Superman Homepage reviewer Micah Pickering reviews the Fleischer Superman animated shorts for those nostalgic for the 1940s.
Check out his review of the cartoon titled “Showdown”.
A common trope in the superhero genre is to have the hero framed for a crime they didn’t commit and subsequently become a pariah in the community. The trope works well because the audience knows the truth and they’re clamoring for the hero to be vindicated. Our old pal Superman runs into this case of identity theft in this cartoon from Famous Studios in 1942.
Now onto the review!
Rating – 4 (out of 5): I’m giving this cartoon a high review because it efficiently tells a compelling Superman story within its short runtime. It also follows a different pattern than earlier installments of this series. There is no giant dinosaur, killer asteroid, or mechanical monster attacking the city. However, there is a dim witted mafia henchman dressed as Superman committing crimes across the city. The press begins to report on the crimes as public opinion begins to ask the question “Superman; Friend or Foe?”
Lois scoffs at the thought of Superman being anything less than a noble hero, and she and Clark are assigned to cover the opera. I wonder why the Daily Planet would need two reporters to cover the opera. As Lois and Clark cover the opera, the imposter strikes again robbing everyone at the opera including Lois. Naturally, Lois chases after the man ripping the “S” off of the imposter’s costume. The costumed crook runs to the roof of the building passing Clark. There is a small dose of corny humor when Clark says: “My double is in for some trouble,” just before changing into Superman.
What happens on that roof has become a somewhat iconic Superman moment. It is something that has been done and referenced in other Superman media. When Superman confronts the imposter, the imposter attempts to shoot Superman. Naturally, the bullets bounce off of Superman, as he slowly advances towards the criminal. Once the imposter is out of bullets, he foolishly attempts to throw the gun at Superman. As a kid, I always wondered why comic book crooks actually thought throwing the gun at Superman would succeed, where bullets failed. I guess some mysteries never get solved.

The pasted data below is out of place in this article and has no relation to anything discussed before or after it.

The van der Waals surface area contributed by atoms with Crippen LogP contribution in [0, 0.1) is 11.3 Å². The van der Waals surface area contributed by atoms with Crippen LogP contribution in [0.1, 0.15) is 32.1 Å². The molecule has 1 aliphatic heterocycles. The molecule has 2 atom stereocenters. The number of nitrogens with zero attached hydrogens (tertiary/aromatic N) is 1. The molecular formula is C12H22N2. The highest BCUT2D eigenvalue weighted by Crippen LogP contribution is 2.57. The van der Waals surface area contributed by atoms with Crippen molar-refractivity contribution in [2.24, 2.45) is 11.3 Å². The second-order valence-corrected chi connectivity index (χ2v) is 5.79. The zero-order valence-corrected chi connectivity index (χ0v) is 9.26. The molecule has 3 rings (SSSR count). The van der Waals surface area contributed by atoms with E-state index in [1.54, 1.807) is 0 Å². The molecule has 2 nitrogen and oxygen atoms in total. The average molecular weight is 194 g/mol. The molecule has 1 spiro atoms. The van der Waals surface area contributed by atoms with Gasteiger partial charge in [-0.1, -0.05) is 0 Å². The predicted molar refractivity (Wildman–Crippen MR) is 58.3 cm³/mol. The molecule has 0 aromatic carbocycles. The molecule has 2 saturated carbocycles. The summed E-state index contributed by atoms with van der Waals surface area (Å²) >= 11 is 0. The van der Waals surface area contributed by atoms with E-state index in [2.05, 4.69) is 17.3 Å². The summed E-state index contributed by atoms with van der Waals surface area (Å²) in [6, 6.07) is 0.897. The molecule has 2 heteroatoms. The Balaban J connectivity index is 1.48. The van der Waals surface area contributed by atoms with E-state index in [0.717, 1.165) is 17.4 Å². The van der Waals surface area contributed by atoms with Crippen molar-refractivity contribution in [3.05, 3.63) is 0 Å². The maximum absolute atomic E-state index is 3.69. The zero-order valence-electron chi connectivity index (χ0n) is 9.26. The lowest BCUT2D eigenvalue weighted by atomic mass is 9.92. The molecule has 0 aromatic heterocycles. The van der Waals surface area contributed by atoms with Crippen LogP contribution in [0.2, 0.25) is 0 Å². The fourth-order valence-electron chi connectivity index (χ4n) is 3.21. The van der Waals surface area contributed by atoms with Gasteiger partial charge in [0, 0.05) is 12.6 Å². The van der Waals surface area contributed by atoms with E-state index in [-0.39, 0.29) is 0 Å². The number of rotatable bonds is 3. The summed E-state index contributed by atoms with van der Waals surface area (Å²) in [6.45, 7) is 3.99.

When the imposter stumbles off of the roof, Superman catches him in plain sight of the police. Superman is now vindicated in the eyes of the public as he flies away with the imposter. He takes the imposter back to his boss’s lair. Superman toys with the mob boss by pretending to be the imposter. The mob boss tries to hit Superman with a golf club, which is something I’ve never seen anyone else try. I wonder if we can get a comic one day where Lex Luthor has golf clubs made of Kryptonite.
As the mob boss tries to escape with his henchman Superman overcomes a trap door, electric fences, and a steel vault. Superman stops the boss’s getaway car from colliding with a police car, and the criminals are brought to justice. This cartoon had a refreshing change of pace and stakes for Superman. It’s a genuinely fun watch for any fan of the Man of Steel.
I’ll end this review by commenting on something new at the beginning of this cartoon. The normal introduction was slightly changed. There was no talk of speeding bullets, locomotives, or tall buildings. Instead Superman’s power was described as “faster than a streak of lightning, more powerful than a pounding surf, and mightier than a roaring hurricane!”
It’s a small change, but when you’re used to the iconic original lines a change like this really stands out. All in all, I thought the change was a neat way to mix things up and give Superman plenty of hype (not that he needed it).